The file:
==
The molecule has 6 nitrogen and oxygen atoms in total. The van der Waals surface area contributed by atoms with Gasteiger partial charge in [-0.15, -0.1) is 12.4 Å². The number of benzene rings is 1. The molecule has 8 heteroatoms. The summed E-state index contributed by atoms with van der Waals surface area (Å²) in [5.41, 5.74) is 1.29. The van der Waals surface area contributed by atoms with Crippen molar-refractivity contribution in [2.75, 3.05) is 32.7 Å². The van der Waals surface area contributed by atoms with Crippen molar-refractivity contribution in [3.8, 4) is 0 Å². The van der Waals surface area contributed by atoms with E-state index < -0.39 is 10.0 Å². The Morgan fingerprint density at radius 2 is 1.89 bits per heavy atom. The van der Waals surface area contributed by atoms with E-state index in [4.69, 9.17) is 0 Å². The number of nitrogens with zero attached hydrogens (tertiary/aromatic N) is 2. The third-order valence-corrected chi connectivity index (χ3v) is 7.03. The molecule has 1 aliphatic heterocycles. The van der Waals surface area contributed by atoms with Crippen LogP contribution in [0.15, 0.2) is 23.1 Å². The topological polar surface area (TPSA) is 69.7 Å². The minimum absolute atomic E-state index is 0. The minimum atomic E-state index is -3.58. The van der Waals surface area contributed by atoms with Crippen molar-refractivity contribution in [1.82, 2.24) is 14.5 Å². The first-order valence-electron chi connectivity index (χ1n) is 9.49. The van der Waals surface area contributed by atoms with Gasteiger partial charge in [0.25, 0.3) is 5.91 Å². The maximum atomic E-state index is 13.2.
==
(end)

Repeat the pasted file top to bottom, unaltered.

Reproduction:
The molecule has 6 nitrogen and oxygen atoms in total. The van der Waals surface area contributed by atoms with Gasteiger partial charge in [-0.15, -0.1) is 12.4 Å². The number of benzene rings is 1. The molecule has 8 heteroatoms. The summed E-state index contributed by atoms with van der Waals surface area (Å²) in [5.41, 5.74) is 1.29. The van der Waals surface area contributed by atoms with Crippen molar-refractivity contribution in [2.75, 3.05) is 32.7 Å². The van der Waals surface area contributed by atoms with Crippen molar-refractivity contribution in [3.8, 4) is 0 Å². The van der Waals surface area contributed by atoms with E-state index < -0.39 is 10.0 Å². The Morgan fingerprint density at radius 2 is 1.89 bits per heavy atom. The van der Waals surface area contributed by atoms with E-state index in [4.69, 9.17) is 0 Å². The number of nitrogens with zero attached hydrogens (tertiary/aromatic N) is 2. The third-order valence-corrected chi connectivity index (χ3v) is 7.03. The molecule has 1 aliphatic heterocycles. The van der Waals surface area contributed by atoms with Crippen LogP contribution in [0.15, 0.2) is 23.1 Å². The topological polar surface area (TPSA) is 69.7 Å². The minimum absolute atomic E-state index is 0. The minimum atomic E-state index is -3.58. The van der Waals surface area contributed by atoms with Crippen molar-refractivity contribution in [1.82, 2.24) is 14.5 Å². The first-order valence-electron chi connectivity index (χ1n) is 9.49. The van der Waals surface area contributed by atoms with Gasteiger partial charge in [0.25, 0.3) is 5.91 Å². The maximum atomic E-state index is 13.2.